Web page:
1/4 cup butter
10 - 12 oz. cheese, extra for garnish
Grated nutmeg, to taste
Salt and freshly ground black pepper

Wash and peel the potatoes, put them into well-salted, boiling water with the garlic and cook until the potatoes are just tender (it is very important not to under- or overcook them). Drain them and let them sit for about 5 minutes to enable the excess water to evaporate (if you overcook them or don't drain them correctly they'll be too moist and your filling will be too wet).

When the potatoes have cooled slightly add your butter and your chosen cheeses. Stir and mash with a fork to mix and break the potatoes up (I like to leave the mixture slightly chunky). Add the nutmeg and seasoning to taste. Stir in the watercress, half finely chopped and the rest coarsely chopped.

Place a good heaped teaspoon of this mixture onto the lower half of each of the pasta squares (or circles). To seal, wet the inside edge with a little water or egg wash, fold over and presssing down to seal completely. Cook in boiling salted water, stirring constantly, for about 3-4 minutes, until tender. The ravioli will float when done.

Serve with some extra olive oil or butter, some more of your chosen cheese grated over the top and some torn watercress.Season to taste and serve.


Technorati Tags:

Jamie Oliver’s television program Jamie’s Kitchen airs in 30 countries. Oliver’s Twist airs in 41. They are both produced by Fresh One Productions (owned by Oliver)

Link to a
great article on Jamie Oliver, chef, and man with “a notorious love of swearing”

“He’s so much the flavour of the month that one in every 100 books being sold in the UK is a Jamie Oliver cookbook.” –Manchester Online (2001)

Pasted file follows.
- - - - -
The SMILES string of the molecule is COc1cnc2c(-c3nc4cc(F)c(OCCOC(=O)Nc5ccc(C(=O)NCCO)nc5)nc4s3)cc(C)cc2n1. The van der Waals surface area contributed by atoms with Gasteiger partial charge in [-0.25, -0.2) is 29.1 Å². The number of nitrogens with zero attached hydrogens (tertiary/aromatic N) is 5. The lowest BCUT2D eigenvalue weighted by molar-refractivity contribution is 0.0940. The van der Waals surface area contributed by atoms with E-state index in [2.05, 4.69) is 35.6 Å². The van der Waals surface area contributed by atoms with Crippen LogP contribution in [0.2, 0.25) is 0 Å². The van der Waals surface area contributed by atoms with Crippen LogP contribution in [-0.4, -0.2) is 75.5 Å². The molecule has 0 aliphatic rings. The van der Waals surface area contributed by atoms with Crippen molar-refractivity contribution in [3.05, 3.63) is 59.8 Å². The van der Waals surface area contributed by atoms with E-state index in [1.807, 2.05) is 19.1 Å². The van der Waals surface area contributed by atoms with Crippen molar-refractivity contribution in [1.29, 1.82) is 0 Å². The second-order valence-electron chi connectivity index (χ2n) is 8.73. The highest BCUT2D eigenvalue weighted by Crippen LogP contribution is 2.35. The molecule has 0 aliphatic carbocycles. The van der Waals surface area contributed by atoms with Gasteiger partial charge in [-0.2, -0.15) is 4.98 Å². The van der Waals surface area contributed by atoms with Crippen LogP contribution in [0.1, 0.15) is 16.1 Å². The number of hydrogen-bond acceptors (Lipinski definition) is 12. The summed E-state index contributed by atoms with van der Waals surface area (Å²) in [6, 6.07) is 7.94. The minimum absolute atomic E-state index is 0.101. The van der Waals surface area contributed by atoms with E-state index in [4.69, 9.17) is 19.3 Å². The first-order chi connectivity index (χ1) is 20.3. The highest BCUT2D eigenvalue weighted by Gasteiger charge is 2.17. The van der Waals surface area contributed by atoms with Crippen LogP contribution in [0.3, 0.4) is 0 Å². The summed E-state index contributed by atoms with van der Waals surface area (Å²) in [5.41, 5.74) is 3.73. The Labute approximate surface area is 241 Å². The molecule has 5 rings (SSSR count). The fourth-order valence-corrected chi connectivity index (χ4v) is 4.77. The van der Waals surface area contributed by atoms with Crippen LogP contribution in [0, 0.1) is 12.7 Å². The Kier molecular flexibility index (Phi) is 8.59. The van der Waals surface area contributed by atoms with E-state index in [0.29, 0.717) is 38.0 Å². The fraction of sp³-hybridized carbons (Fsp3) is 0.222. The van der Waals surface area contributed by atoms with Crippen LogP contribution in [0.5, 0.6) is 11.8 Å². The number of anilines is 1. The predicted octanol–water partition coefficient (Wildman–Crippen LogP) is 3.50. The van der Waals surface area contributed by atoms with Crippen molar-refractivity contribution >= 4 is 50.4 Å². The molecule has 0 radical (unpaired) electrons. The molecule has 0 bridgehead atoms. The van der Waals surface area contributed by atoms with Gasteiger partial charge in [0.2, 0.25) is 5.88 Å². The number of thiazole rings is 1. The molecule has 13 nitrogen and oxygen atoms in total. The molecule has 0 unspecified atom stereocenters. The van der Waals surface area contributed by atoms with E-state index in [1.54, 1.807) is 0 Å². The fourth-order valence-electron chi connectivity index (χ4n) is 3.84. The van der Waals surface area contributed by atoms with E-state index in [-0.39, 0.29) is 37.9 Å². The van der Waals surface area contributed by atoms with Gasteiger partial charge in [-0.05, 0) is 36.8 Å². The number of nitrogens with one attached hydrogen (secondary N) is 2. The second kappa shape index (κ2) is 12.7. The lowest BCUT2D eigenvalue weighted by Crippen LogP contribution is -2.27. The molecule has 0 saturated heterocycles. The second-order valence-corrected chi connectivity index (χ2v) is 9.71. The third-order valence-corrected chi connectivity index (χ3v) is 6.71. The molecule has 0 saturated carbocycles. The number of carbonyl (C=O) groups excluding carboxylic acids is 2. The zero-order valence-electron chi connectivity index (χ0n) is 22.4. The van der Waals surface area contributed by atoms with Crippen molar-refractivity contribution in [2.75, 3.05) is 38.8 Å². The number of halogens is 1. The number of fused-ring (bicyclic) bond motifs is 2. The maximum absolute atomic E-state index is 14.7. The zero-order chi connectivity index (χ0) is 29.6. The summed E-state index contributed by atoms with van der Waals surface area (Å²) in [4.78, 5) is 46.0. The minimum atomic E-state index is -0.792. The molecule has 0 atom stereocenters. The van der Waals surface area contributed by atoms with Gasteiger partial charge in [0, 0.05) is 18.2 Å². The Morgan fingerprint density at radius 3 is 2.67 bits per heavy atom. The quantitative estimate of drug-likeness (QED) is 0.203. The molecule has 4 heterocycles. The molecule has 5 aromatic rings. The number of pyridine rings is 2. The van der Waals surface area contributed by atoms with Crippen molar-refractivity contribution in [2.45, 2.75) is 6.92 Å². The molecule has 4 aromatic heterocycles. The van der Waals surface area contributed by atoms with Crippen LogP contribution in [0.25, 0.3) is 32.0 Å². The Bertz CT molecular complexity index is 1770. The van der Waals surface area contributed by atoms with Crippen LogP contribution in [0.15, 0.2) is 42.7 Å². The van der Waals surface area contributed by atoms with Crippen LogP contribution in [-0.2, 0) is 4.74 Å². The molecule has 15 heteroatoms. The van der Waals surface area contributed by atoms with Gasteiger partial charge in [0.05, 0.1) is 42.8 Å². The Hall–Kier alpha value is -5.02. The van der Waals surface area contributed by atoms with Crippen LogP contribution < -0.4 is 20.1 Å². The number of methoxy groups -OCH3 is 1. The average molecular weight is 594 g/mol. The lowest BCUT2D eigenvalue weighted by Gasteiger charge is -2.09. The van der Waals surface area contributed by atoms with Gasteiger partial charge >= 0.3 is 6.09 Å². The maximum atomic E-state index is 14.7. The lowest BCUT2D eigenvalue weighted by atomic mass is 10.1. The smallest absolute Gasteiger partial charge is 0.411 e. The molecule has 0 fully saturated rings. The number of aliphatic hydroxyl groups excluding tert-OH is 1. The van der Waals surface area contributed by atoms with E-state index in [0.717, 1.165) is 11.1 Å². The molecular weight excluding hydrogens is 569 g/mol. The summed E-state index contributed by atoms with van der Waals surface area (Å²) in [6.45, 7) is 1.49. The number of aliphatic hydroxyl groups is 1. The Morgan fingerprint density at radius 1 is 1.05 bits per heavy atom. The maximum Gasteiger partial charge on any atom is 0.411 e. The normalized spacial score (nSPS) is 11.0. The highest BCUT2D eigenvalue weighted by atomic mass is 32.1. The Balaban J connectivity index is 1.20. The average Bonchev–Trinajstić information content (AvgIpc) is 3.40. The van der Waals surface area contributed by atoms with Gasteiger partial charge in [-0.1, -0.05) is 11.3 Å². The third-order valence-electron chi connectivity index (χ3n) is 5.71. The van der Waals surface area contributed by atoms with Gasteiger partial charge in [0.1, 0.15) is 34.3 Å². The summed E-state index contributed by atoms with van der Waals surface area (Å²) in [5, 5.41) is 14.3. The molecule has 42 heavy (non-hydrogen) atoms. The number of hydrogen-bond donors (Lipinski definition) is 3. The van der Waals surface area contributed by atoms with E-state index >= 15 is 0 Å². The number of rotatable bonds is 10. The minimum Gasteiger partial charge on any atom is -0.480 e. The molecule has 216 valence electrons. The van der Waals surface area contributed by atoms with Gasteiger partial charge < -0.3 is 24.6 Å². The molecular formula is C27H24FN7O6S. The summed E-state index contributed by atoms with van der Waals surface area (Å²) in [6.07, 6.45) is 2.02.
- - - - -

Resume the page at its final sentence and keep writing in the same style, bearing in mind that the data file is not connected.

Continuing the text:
Here, Clarissa Dickson Wright (one of the Two Fat Ladies) accuses Jamie Oliver of 'selling his soul' over his endorsement of controversial salmon farm.

Celebrity chef Jamie Oliver has been forced to put his North London home on the market, saying he was fed up with people stumbling from the local boozer, ringing the door bell and shouting; “hey Jamie cook us a bacon sarnie.” Daily Star 25/10/2004



okay, but we will see if i can get good asparagus right now.

they've been looking pretty weak at the farmers' markets lately.

can't wait!
this so so hard for us in N Cal
asparagus is totally not in season
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I gave it some thought and changed the recipe to watercress. That should be easier to find.
To find or substitute something for I should say. OK, back on track.
thank you rachael
I am so excited --- I have invited a group of girls over to share in the fun (we are all huge food geeks)
I can't wait to see the varying interpretations. this is going to be fun.
I'm excited about this. But it's going to be a challenge for me, because I can't eat gluten. Oh well, maybe it's time to finally buy that pasta machine and figure out how to make ravioli with brown rice flour....
Homemade pasta -- geesh, starting simple, huh? ;)
Nice! I'll try to participate - but I have *never* seen watercress here. What should I substitute - rocket? Could that work?
You could use parsley, spinach, bok choy (Im sure thats at every green grocer in Sweden! Ha ha.) arugula, (wait, is that what you call Rocket? I think it is) or even peas if you like. I think its pretty open to variations for sure.

As for making fresh pasta, I am not going to be doing that. I will be using wontons, its so easy and tastes the same. :-)

Thanks for all the comments everyone!
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Ooh Rachael, I was thinking "ravioli, that's too hard right now" and then I saw "6 sheets fresh pasta". Now that I think I can manage!
Hey rachael - because of the picnic last weekend and other commitments, I just haven't had the time to do this challenge this week. Sorry - I have to strumpet around town like Rachael Ray instead.
please forgive me...
sam x
btw rocket is arugula which would be a perfect sub for anne